Standing water a couple of inches in from the front of the rails had created a pair of noticeable rust blisters on these rails and I found these dug into the paint on the inner base of the Carriers enough to really make it hard to manoeuvre the Sender in and out of the Carriers as the rust blisters really dug into the paint.

The paint will eventually get stripped out of the interior of the Carriers, but in the meantime, I took advantage of the access to the bottom of the rails to buff the rust away and get a smooth metal surface back where it belonged.

One thing of note with these rails, as per the photos attached. They are heavy for their size and when the front set of retaining screws are removed, the rails have a tendency to swing towards each other. The one on the left about ¼-inch and the one on the right about 1/8-inch. Since these rails hold the thread for the panel screws, they need to be pulled into alignment when the panel goes back on. A small set of spring clamps should work nicely.

David
Attached Thumbnails
WS No. 52 Sender 43.JPG   WS No. 52 Sender 44.JPG  
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  #306  
Old 28-04-20, 00:42
David Dunlop David Dunlop is offline
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Default CANS, Metal, Shields Valve No. C1 ZA/CAN 4232

Two of the four 6V6G Valves in the Sender are shielded; V5B and V5C (the Driver Doubler and Driver respectively). They are visible right inside the Access Door with the two spring clip retainers secured against the tops of the two CANS with a wing nut.

The tops of both cans had accumulated water over the years, with V5C, closest to the front of the Sender being the worst. To get better cleaning access to the interior of the chassis, I pulled everything from the wing nut down to the CANS and decided to clean them up before reinstalling them. An interesting installation.

The wing nut was straight forward enough. The next down was a bit of a surprise; a small C-Clip. Popped it off and then the Spring Clamp for he CANS on V5C came off. Next a flat washer, followed by the Spring Clamp for CANS on V5B. At the bottom of the threaded post was the final flat washer.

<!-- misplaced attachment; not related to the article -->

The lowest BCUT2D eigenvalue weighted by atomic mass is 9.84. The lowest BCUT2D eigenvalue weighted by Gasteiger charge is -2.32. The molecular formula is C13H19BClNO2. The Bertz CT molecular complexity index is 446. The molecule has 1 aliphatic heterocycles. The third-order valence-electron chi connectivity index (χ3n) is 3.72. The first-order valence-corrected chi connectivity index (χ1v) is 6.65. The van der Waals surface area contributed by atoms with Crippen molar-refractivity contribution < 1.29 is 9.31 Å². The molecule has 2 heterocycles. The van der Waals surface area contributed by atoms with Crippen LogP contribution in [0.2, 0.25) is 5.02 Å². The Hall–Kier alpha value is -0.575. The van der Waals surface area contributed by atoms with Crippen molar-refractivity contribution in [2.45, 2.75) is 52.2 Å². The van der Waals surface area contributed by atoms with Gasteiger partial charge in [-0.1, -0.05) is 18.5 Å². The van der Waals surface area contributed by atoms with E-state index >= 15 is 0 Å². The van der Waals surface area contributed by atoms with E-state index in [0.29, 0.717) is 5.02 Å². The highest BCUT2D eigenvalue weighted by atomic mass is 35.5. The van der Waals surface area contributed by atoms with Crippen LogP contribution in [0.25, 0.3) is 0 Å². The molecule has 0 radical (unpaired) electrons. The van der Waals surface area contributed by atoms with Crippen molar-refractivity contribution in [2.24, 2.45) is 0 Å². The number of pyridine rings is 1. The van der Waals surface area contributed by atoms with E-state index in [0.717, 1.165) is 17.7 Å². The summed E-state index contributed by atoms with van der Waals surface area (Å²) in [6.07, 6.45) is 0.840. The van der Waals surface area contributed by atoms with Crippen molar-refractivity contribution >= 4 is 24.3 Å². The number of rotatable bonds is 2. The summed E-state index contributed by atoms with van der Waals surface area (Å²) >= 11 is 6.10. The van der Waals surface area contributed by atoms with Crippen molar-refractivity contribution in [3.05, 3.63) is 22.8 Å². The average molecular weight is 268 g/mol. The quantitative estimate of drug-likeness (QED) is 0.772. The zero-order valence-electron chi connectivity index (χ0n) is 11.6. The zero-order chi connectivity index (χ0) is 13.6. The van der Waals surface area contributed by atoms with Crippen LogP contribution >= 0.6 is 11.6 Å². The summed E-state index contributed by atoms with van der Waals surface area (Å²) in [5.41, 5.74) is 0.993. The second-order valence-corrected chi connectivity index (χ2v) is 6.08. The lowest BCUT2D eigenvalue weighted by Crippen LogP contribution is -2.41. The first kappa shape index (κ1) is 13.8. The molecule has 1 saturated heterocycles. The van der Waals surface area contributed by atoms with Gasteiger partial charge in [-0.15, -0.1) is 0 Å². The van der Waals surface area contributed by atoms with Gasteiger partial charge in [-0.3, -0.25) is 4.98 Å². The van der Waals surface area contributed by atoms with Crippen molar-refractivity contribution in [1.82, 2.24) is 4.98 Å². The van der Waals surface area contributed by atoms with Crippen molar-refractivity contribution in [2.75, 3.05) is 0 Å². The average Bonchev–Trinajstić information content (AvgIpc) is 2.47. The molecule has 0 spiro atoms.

It took a bit of cleaning but they now look aged, rather than totally neglected.

David
Attached Thumbnails
CANS, Metal, Shields 1.JPG   CANS, Metal, Shields 2.JPG  
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  #307  
Old 28-04-20, 18:09
David Dunlop David Dunlop is offline
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Default Changes in Composite Resistor Colour Codes

I almost forgot this little bit of electronics history.

Back in Post #303 about the sole upgraded/replaced component in this Sender, I neglected to mention the odd looking yellow component tucked in below the capacitor. It looked like a resistor to me but the markings were nothing I had ever seen before.

I took a photo of it and sent it to Jacques Fortin for identification. I received his reply last evening in which he confirmed it was indeed a composite resister with a pre-WW2 Colour Code. In the Sender, it is R46B in the PA Circuit for V7A, the 813 Power Amp. The resistor provides the keying bias.

Armed with that information, I went looking for its partner in the Sender, R46A, located in the V5D (6V6G) Screen circuit, where its job is to provide voltage dropping. When I found it, it sported the more conventional coloured ring code. Both resistors are original installations, with no signs of replacement on either.

The earlier code used a full body colour on the resister to identify the first rating digit. A wide band at one end was the second digit and the ‘Multiplier’ was a third band or blob in the middle of the resister. The Gold, or Silver, tolerance rating (if applicable) was applied at the opposite end from that for the second digit.

This older resistor coding pretty much disappeared in the 1940’s, but when I checked my Amateur Radio Handbook from the mid-1960’s, a detailed explanation of this older coding system for resistors was still provided. The information was completely gone from the handbook for my Amateur Course a few years ago.

Jacques also sent me the attached photo of some of these old resistors he has on hand. Colourful little suckers,

David
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Vintage Resisror Colour Coding.JPG  
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  #308  
Old 02-05-20, 04:13
David Dunlop David Dunlop is offline
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I was able to cut two small pieces of 2x4 to block up the two Indicators today. This takes the load of their weight of the couplings to the Condensers and stops them from wobbling around.

All removable pieces are now off the Sender front panel as well, with the exception of the remains of the small phenolic resin mounting board for the TERMINALS, Aerial at the top of the panel. I need to carefully drill off the crimps holding the rivets for this board in place to remove the rivets, I need to size and source replacements to put a new assembly back in place when the time comes.

David
Attached Thumbnails
WS No. 52 Sender 45.JPG   WS No. 52 Sender 46.JPG